Monday, September 26, 2011

Sententiae Patristicae: Twenty-Seventh Sunday in Ordinary Time, Year A

The Fathers of the Church on the Readings of the Lectionary

First Reading  Isaiah 5:1–7
Second Reading  Philippians 4:6–9
Gospel  Matthew 21:33–43


For the second reading, see also Advent 3, Year C.

St. Cyril of Jerusalem--the field that brough forth thorns and the crown of thorns:
‎‎They gave Him, it says, wine mingled with myrrh. (Mk 15:23) Now myrrh is in taste like gall, and very bitter. Are these things what ye recompense unto the Lord? Are these thy offerings, O Vine, unto thy Master? Rightly did the Prophet Esaias aforetime bewail you, saying, My well-beloved had a vineyard in a hill in a fruitful place; and (not to recite the whole) I waited, he says, that it should bring forth grapes; I thirsted that it should give wine; but it brought forth thorns; (Is 5:1, 2) for thou seest the crown, wherewith I am adorned. What then shall I now decree? I will command the clouds that they rain no rain upon it. For the clouds which are the Prophets were removed from them, and are for the future in the Church. (Cyril, Cat. Lect. 13.29, NPNF2, vol. 7, pg. 90)

St. Ambrose--those deprived of the fertilizing rain of prophecy suffer the drought of unbelief:
‎‎Nor is it strange that [Israel] should suffer the drought of unbelief, whom the Lord deprived of the fertilising of the shower of prophecy, saying: “I will command My clouds that they rain not upon that vineyard.” (Is 5:6) For there is a health-giving shower of salutary grace, as David also said: “He came down like rain upon a fleece. and like drops that drop upon the earth.” (Ps 72:6) The divine Scriptures promised us this rain upon the whole earth, to water the world with the dew of the Divine Spirit at the coming of the Saviour. The Lord, then, has now come, and the rain has come; the Lord has come bringing the heavenly drops with Him, and so now we drink, who before were thirsty, and with an interior draught drink in that Divine Spirit. (Ambrose, De Spir. Sanct. 1, Prol. 8, NPNF2, vol. 10, pg. 94)

St. Augustine on what it can mean to "make your requests known" to God who knows all:
‎‎Whence, also, when the same apostle says, “Let your requests be made known unto God,” (Phil 4:6) this is not to be understood as if thereby they become known to God, who certainly knew them before they were uttered, but in this sense, that they are to be made known to ourselves in the presence of God by patient waiting upon Him, not in the presence of men by ostentatious worship. Or perhaps that they may be made known also to the angels that are in the presence of God, that these beings may in some way present them to God, and consult Him concerning them, and may bring to us, either manifestly or secretly, that which, hearkening to His commandment, they may have learned to be His will, and which must be fulfilled by them according to that which they have there learned to be their duty; for the angel said to Tobias: (Tob 12:12) “Now, therefore, when thou didst pray, and Sara thy daughter-in-law, I did bring the remembrance of your prayers before the Holy One.” (Augustine, Ep. 130.9.18, NPNF1, vol. 1, pg. 465)

St. John Chrysostom on Phil. 4:9:
‎What meaneth, “whatsoever things are lovely”? Lovely to the faithful, lovely to God. “Whatsoever things are true.” Virtue is really true, vice is falsehood. For the pleasure of it is a falsehood, and its glory is falsehood, and all things of the world are falsehood. “Whatsoever things are pure.” This is opposed to the words “who mind earthly things.” “Whatsoever things are honorable.” This is opposed to the words “whose god is their belly.” “Whatsoever things are just,” i.e. saith he, “whatsoever things are of good report.” “If there be any virtue, if there be any praise.” Here he willeth them to take thought of those things too which regard men. “Think on these things,” saith he. Seest thou, that he desires to banish every evil thought from our souls; for evil actions spring from thoughts. (Chrysostom, Hom. Phil. 14, NPNF1, vol. 13, pg. 247)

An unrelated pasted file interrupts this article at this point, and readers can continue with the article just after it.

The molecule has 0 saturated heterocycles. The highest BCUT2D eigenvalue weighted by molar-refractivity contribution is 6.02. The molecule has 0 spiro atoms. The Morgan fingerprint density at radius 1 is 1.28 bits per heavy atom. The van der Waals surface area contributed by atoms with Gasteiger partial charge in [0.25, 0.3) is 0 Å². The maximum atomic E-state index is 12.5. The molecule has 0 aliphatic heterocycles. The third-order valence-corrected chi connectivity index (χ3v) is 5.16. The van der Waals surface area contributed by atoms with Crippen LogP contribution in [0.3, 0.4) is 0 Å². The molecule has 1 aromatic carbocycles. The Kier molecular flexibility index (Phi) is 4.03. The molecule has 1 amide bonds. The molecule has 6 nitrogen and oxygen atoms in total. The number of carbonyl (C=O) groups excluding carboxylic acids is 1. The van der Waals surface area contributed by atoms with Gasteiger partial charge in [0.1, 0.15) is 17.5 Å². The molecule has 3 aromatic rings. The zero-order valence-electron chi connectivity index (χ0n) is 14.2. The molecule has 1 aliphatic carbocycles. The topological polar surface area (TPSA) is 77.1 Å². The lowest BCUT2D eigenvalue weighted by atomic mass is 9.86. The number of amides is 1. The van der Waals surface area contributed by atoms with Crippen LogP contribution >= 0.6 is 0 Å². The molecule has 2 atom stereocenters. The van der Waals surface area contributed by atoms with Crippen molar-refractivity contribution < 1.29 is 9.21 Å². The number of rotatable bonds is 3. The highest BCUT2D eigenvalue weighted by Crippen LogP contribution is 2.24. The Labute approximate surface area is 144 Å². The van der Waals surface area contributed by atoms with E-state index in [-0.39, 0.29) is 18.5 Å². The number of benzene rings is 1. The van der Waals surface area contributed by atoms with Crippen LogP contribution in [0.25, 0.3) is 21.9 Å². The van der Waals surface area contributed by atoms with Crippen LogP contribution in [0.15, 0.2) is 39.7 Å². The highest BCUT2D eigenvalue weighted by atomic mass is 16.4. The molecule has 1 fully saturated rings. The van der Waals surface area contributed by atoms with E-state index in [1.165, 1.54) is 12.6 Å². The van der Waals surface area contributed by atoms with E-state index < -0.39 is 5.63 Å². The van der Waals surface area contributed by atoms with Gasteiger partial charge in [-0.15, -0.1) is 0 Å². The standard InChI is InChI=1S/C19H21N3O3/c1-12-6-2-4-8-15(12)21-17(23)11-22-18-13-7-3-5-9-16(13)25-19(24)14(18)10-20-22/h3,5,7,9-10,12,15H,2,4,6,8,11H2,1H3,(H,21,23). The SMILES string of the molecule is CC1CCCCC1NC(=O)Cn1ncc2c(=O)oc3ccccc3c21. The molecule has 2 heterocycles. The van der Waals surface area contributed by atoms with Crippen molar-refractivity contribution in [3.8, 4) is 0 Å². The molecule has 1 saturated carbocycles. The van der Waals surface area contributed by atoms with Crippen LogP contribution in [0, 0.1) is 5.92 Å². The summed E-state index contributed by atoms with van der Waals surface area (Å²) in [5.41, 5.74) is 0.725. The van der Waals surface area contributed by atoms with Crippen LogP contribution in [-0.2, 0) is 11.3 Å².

St. Augustine on the parable of the tenants:
‎The vineyard was planted when the law was given in the hearts of the Jews. The Prophets were sent, seeking fruit, even their good life: the Prophets were treated despitefully by them, and were killed. Christ also was sent, the Only Son of the Householder; and they killed Him who was the Heir, and so lost the inheritance. Their evil counsel turned out contrary to their designs. They killed Him that they might possess the inheritance; and because they killed Him, they lost it. (Augustine, Serm. 87.2.3, NPNF1, vol. 6, pg. 374)

St. John Chrysostom on the care and long-suffering of the householder:
‎‎And observe also both His great care, and the excessive idleness of these men. For what pertained to the husbandmen, He Himself did, the hedging it round about, the planting the vineyard, and all the rest, and He left little for them to do; to take care of what was there, and to preserve what was given to them. For nothing was left undone, but all accomplished; and not even so did they gain, and this, when they had enjoyed such great blessings from Him. For when they had come forth out of Egypt, He gave a law, and set up a city, and built a temple, and prepared an altar.
‎‎“And went into a far country;” that He bore long with them, not always bringing the punishments close upon their sins; for by His going into a far country, He means His great long-suffering. (Chrysostom, Hom. Mt. 68.1, NPNF1, vol. 10, pg. 415)

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